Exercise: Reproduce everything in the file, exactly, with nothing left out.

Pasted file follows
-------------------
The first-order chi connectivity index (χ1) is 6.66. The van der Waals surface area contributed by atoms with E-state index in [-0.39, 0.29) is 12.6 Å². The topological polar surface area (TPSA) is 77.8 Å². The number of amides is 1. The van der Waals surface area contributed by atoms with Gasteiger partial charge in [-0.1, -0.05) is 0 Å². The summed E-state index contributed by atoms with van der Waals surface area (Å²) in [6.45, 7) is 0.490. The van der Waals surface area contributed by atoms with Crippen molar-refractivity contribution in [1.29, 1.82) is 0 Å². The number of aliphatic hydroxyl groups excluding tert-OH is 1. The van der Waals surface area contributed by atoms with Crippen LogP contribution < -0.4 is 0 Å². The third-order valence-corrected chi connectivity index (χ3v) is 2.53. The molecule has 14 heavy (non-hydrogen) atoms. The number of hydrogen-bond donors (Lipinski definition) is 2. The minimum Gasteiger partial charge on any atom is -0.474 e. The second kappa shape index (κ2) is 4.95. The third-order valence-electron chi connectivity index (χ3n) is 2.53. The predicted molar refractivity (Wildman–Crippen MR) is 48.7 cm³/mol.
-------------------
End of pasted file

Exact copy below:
The first-order chi connectivity index (χ1) is 6.66. The van der Waals surface area contributed by atoms with E-state index in [-0.39, 0.29) is 12.6 Å². The topological polar surface area (TPSA) is 77.8 Å². The number of amides is 1. The van der Waals surface area contributed by atoms with Gasteiger partial charge in [-0.1, -0.05) is 0 Å². The summed E-state index contributed by atoms with van der Waals surface area (Å²) in [6.45, 7) is 0.490. The van der Waals surface area contributed by atoms with Crippen molar-refractivity contribution in [1.29, 1.82) is 0 Å². The number of aliphatic hydroxyl groups excluding tert-OH is 1. The van der Waals surface area contributed by atoms with Crippen LogP contribution < -0.4 is 0 Å². The third-order valence-corrected chi connectivity index (χ3v) is 2.53. The molecule has 14 heavy (non-hydrogen) atoms. The number of hydrogen-bond donors (Lipinski definition) is 2. The minimum Gasteiger partial charge on any atom is -0.474 e. The second kappa shape index (κ2) is 4.95. The third-order valence-electron chi connectivity index (χ3n) is 2.53. The predicted molar refractivity (Wildman–Crippen MR) is 48.7 cm³/mol.